Undergraduate Course: Philosophy of Psychiatry (PHIL10173)
|School||School of Philosophy, Psychology and Language Sciences
||College||College of Humanities and Social Science
|Credit level (Normal year taken)||SCQF Level 10 (Year 4 Undergraduate)
||Availability||Not available to visiting students
|Summary||This course examines the ways in which philosophy and psychiatry can inform each other.
This course examines the ways in which philosophy and psychiatry can inform each other. It considers the relationship between neurotypical and non-neurotypical forms of human experience, while applying philosophical argument and analysis so as to improve our conceptual thinking regarding issues such as the nature of mental illness, psychiatric diagnosis and scientific explanation in psychiatry. It also explores the possible role of psychiatric conditions as a way of informing philosophical theorizing. For example, do delusions tell us something about the nature of belief (a central concept in philosophy of mind and epistemology)? Along the way, we examine the application of emerging models in the sciences of mind to specific psychiatric conditions: for example, we may look at 'predictive processing' approaches to understanding schizophrenia, autism, and depression.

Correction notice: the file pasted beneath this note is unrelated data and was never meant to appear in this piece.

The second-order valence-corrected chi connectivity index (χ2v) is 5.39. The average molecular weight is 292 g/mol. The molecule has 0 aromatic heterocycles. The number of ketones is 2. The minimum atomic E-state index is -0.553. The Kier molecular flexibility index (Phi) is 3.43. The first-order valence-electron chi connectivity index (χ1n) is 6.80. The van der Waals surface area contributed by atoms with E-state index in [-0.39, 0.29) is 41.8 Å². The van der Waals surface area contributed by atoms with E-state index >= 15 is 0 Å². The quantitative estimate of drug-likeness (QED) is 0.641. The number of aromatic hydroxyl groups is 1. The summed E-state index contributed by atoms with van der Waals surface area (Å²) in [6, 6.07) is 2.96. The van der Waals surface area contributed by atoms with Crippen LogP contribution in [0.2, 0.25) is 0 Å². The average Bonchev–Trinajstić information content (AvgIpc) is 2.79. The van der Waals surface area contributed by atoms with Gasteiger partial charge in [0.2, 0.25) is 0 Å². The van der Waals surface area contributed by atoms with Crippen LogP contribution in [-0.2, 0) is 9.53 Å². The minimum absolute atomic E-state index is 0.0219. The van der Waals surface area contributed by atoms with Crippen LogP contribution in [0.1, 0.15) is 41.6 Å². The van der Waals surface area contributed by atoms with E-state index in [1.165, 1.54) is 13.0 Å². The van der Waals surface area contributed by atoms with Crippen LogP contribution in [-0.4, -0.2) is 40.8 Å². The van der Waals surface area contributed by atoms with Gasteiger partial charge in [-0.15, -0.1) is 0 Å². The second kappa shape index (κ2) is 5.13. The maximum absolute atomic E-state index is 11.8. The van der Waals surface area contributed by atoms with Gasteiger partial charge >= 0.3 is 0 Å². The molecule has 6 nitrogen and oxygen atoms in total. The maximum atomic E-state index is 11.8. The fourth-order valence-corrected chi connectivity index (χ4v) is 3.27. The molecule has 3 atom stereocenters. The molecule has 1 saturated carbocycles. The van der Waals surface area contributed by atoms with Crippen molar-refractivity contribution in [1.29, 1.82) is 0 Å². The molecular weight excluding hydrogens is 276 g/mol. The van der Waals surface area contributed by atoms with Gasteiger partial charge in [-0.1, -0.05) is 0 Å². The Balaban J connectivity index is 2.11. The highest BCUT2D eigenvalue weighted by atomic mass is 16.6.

Entry Requirements (not applicable to Visiting Students)
|| Students MUST have passed:
Knowledge and Reality (PHIL08017) AND
Mind, Matter and Language (PHIL08014)
||Other requirements|| Students who have not taken Knowledge and Reality (PHIL08017) and Mind, Matter and Language (PHIL08014) must gain permission from the Course Organiser before enrolling on this course.
Students studying on MA Cognitive Science (Humanities) are permitted to take this course without having met the pre-requisites of Mind, Matter and Language and Knowledge and Reality. However, it is advisable that students discuss the suitability of the course with their PT and the course organiser before enrolling.
Course Delivery Information
|Not being delivered|
On completion of this course, the student will be able to:
- Critically reflect on the nature of mental illness.
- Understand both conceptual and practical challenges in psychiatric diagnosis.
- Critically reflect on the nature of explanation in psychiatry.
- Critically engage with the latest theories of specific mental disorders.
- Use mental illness to inform thinking about core areas of philosophy (e.g. the nature of the mind, or moral autonomy).
|Graduate Attributes and Skills
|Keywords||Philosophy,psychiatry,mental illness,cognitive science
|Course organiser||Prof Andrew Clark
Tel: (0131 6)50 3659
|Course secretary||Miss Ann-Marie Cowe
Tel: (0131 6)50 3961